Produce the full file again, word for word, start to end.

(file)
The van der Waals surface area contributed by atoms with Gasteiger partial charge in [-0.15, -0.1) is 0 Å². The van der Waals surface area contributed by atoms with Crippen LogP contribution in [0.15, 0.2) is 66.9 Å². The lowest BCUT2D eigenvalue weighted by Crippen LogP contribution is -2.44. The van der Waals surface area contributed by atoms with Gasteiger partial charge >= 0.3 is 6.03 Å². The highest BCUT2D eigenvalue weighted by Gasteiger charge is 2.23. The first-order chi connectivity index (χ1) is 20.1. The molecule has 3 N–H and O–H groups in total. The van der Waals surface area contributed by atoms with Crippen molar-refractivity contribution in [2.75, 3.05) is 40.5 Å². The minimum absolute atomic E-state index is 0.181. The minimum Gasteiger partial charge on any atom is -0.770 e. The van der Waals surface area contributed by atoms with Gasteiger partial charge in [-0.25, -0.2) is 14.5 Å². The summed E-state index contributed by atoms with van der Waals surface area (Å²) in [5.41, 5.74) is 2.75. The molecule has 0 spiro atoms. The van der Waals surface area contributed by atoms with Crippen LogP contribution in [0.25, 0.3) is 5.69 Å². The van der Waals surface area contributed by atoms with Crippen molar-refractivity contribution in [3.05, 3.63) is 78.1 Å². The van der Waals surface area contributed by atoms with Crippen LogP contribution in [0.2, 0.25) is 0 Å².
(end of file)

The van der Waals surface area contributed by atoms with Gasteiger partial charge in [-0.15, -0.1) is 0 Å². The van der Waals surface area contributed by atoms with Crippen LogP contribution in [0.15, 0.2) is 66.9 Å². The lowest BCUT2D eigenvalue weighted by Crippen LogP contribution is -2.44. The van der Waals surface area contributed by atoms with Gasteiger partial charge >= 0.3 is 6.03 Å². The highest BCUT2D eigenvalue weighted by Gasteiger charge is 2.23. The first-order chi connectivity index (χ1) is 20.1. The molecule has 3 N–H and O–H groups in total. The van der Waals surface area contributed by atoms with Crippen molar-refractivity contribution in [2.75, 3.05) is 40.5 Å². The minimum absolute atomic E-state index is 0.181. The minimum Gasteiger partial charge on any atom is -0.770 e. The van der Waals surface area contributed by atoms with Gasteiger partial charge in [-0.25, -0.2) is 14.5 Å². The summed E-state index contributed by atoms with van der Waals surface area (Å²) in [5.41, 5.74) is 2.75. The molecule has 0 spiro atoms. The van der Waals surface area contributed by atoms with Crippen LogP contribution in [0.25, 0.3) is 5.69 Å². The van der Waals surface area contributed by atoms with Crippen molar-refractivity contribution in [3.05, 3.63) is 78.1 Å². The van der Waals surface area contributed by atoms with Crippen LogP contribution in [0.2, 0.25) is 0 Å².